"This is an enormous number which might cause potential economic troubles in the future," he said, "This number is twice as much as the annual income of the local governments."
Xiaolei Zuo, chief economist at China Galaxy Securities Company Limited, agreed with Tang.
"During the sudden storm of global economy, as a developing country, if China can not stabilize its economy quickly, it will be very dangerous and take much longer to recover the confidence level," she said.
Zuo said the 4,000 billion Yuan (27,310 billion dollars) government investment played a critical role in not only stabilizing the Chinese economy, but also contributing to global economy.
"The Chinese government's control policy should receive very positive evaluation," she said.
Meanwhile, she said there are problems that the country should be concerned with during the recent round of adjustment.
"The Chinese government fully recognized the problems and risks and has taken actions accordingly," she said.
Regarding inflation, Zuo said, "There are very many complicated reasons for inflation."
"It happens regularly in an economy," she said, "Many people misunderstood it and worried too much."
She said that China, a country with a growth rate of about 10 percent, is capable of handling an inflation rate of about 5 percent.
"If there are no unexpected events this year, the Chinese government should be able to control its inflation rate between 3 and 5 percent," she said, "On the other hand, inflation can be taken care of through subsidizing people with low income and applying price limit to certain products."

China's SOE top watchdog stresses industry innovation   2010-05-22 22:03:56
Feedback  Print  RSS   

BEIJING, May 22 (Xinhua) -- Chinese state-owned firms should step up efforts on innovation to ensure a sustainable development, Li Rongrong, director of China's State-owned Assets Supervision and Administration Commission (SASAC), said here Saturday.
The economic globalization trend is deepening and the world pattern is in the process of great shifts since the break-out of the financial crisis. Companies need to be forward-looking and innovative to be competitive, Li said at a Sino-Swedish CEO innovation summit held here.
There are currently 126 centrally-administered SOEs under the SASAC, including many industry leaders like China Mobile and PetroChina.
China's central SOEs registered a combined profit of 797.7 billion yuan (116.8 billion U.S. dollars) last year.

HK ranks 2nd most competitive economy   2010-05-22 16:59:37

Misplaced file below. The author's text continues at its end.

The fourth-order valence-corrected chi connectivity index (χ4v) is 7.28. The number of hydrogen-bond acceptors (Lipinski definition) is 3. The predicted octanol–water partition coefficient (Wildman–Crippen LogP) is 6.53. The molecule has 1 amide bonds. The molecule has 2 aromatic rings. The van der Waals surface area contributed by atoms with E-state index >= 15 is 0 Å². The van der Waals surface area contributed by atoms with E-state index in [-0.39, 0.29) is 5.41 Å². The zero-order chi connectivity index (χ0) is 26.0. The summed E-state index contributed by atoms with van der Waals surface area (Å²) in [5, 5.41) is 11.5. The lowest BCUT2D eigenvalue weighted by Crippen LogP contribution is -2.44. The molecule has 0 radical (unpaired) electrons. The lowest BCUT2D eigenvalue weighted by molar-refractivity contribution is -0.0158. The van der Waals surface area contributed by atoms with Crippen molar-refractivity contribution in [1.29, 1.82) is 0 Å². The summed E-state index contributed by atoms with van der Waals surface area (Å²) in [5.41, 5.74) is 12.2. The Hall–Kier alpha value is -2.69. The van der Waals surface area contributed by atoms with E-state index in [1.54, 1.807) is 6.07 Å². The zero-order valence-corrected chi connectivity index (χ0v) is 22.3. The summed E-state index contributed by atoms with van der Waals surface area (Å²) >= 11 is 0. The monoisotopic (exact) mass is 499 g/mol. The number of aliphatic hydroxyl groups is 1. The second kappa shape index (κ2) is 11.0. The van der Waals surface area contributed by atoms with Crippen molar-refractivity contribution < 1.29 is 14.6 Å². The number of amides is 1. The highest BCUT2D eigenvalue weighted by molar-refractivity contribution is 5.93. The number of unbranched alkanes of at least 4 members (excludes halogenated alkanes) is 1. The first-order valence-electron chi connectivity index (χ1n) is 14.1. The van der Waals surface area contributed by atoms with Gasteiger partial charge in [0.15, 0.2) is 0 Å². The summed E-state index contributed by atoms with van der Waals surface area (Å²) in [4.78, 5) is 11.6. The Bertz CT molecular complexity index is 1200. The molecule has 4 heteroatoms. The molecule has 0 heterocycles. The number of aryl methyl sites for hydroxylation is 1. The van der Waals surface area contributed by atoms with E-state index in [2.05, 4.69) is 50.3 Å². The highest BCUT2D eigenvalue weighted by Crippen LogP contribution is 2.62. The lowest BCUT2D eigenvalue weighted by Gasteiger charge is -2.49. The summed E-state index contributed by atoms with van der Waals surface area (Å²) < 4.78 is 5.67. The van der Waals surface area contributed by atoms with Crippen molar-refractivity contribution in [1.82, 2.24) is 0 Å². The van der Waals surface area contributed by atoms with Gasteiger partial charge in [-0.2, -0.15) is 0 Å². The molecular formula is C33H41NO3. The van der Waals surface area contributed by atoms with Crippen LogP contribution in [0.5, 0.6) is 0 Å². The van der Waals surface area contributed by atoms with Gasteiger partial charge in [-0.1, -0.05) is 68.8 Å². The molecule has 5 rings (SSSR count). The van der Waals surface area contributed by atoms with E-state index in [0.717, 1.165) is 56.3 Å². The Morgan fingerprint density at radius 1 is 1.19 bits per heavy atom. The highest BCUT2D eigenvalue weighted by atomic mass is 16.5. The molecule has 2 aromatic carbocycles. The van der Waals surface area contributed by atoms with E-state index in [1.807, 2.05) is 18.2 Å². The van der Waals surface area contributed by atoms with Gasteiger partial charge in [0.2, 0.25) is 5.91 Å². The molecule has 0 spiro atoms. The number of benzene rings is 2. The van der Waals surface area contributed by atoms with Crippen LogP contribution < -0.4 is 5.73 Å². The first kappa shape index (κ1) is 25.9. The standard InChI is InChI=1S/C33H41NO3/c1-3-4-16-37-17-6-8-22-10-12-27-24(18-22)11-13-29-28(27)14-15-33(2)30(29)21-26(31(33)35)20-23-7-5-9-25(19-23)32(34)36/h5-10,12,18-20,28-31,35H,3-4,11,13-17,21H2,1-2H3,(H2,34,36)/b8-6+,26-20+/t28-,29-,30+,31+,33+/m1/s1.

Feedback  Print  RSS   

BEIJING, May 22 -- Hong Kong ranks as the world's second most competitive economy, following Singapore, according to the 2010 Global Competitiveness Report (GCR).
The report was released by the International Institute of Management Development (IMD) in Lausanne, Switzerland, on May 19, 2010, the People's Daily reported.
The United States dropped to third, and the Chinese mainland went up two places from 2009 to No 18.
It is the first time Asia took the top two positions over the U.S.. The new rising Asian economies are blessed by its economic recovery, according to the report.
IMD pointed out that the report was conducted following a comprehensive standard, including economic performances, science and technology development, life quality and environmental substantiality.
(Source: China Daily)

Chinese business assets grow to $3.9 trillion   2010-05-22 16:21:37
Feedback  Print  RSS   

BEIJING, May 22 -- Global Chinese business assets grew to 3.9 trillion U.S. dollars in 2009, a 56 percent growth from 2008, and a slight 5 percent rise compared with 3.7 trillion dollars in 2007, according to the 2009 World Chinese Entrepreneurs Development Plan released by the China News Agency special seminar group Thursday, the Xinhua news agency reported.
Of the 3.9 trillion-dollor assets, 3 trillion dollars are from 335 large listed Chinese companies whose headquarters are away from the Chinese mainland, 750 billion dollars are from Asia-based big private companies and small and medium-sized ones, and the other 160 billion-dollor assets are from non-Asia areas.
Assets bubble, depreciation of the U.S. dollar and China's economic recovery are the three key reasons behind the global Chinese business development in 2009, the report said.
Chinese enterprises, especially the big state-run listed corporations, will exert more influence on global Chinese entrepreneurs' development, according to the report.
However, despite the growth of total assets volume among global Chinese entrepreneurs, the profits shrank dramatically compared with before the world financial crisis, the report said.